Skip to Main Content



  • Single-photon emission computed tomography (SPECT) Anger instrumentation is the current technology in most cameras. Software updates can substantially improve image quality, shorten protocol length, and reduce radiation exposure.

  • Cadmium-zinc telluride (CZT) and other innovative Single Photon Emission Computed Tomography (SPECT) camera instrumentations offer shorter protocols, excellent image quality, and greater protocol flexibility.

  • Attenuation correction with SPECT can be achieved with computed tomography (CT)-based technology.

  • SPECT myocardial blood flow assessment is a concept in development.

  • Positron emission tomography (PET) instrumentation is robust and widely available with a variety of image quality improving options.

  • Attenuation correction is routine in PET with either line-source or CT solution. CT option can also add important information to the overall assessment.

  • PET myocardial blood flow assessment is now commonplace in cardiac PET laboratories.

The changing needs of healthcare providers and patients have led to an unprecedented evolution in nuclear cardiology instrumentation. Modern instrumentation has a wide range of collimation, attenuation correction (AC) options, and many of the newest systems no longer relying on the Anger gamma camera design. Solid-state detector technologies and new aperture designs are commercially available and in widespread use. Hybrid single-photon emission computed tomography (SPECT) and positron emission tomography (PET) systems now have transmission imaging options for AC using x-ray computed tomography (CT), radionuclide, or novel fluorescence x-ray sources.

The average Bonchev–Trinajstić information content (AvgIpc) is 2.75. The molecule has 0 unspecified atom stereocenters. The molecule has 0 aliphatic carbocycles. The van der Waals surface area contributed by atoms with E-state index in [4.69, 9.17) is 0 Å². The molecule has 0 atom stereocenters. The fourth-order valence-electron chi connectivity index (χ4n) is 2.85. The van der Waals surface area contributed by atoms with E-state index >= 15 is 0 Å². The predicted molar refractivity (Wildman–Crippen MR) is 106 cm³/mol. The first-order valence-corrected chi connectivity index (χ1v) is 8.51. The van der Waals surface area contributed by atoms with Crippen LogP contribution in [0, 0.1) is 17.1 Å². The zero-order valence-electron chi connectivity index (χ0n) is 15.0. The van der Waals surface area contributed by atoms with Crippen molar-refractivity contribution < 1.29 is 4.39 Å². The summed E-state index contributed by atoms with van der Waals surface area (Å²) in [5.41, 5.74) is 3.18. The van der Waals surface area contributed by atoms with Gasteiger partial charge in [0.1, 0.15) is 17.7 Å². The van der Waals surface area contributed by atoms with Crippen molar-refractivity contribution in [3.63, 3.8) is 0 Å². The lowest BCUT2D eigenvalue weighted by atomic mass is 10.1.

Changes in instrumentation have been driven by revolutionary changes in the delivery of health care. In particular, there has been a shift from office-based nuclear cardiology services to hospital-based imaging. According to MedAxiom, respondents reported a dramatic shift in providers from private practices to integrated practices. In 2008, only 11% of MedAxiom respondents reported being in an integrated group (e.g., integrated into a hospital environment). By 2018, 83% of respondents reported practicing within an integrated practice.1 The integration of cardiovascular imaging into the hospital setting has significantly altered the kinds of instrumentation available to the cardiologist. This access has provided clinicians the capability for routine AC, neuronal imaging, absolute myocardial blood flood, cardiac sarcoid and amyloid imaging, cardiac metabolic imaging (glucose and fatty acid tracers), and other advanced molecular imaging techniques. This chapter will describe the instrumentation that is commonly used in nuclear cardiology for both SPECT and PET and explain some of the important advances in instrumentation that can improve image quality and reduce radiation exposure and ultimately improve patient care.


Anger Camera

Hal Anger, with his team at the University of California, Berkeley, had worked with the rectilinear scanners and pin-hole camera designs. In 1957, this group changed the design to allow for a uniform magnification and resolution across the field of view with increased system sensitivity. The first “Anger” scintillator camera consisted of a 4-in. sodium iodine crystal optically coupled to seven photomultiplier tubes (PMTs).2,3

Gamma camera design has evolved significantly since 1957 with ...

Pop-up div Successfully Displayed

This div only appears when the trigger link is hovered over. Otherwise it is hidden from view.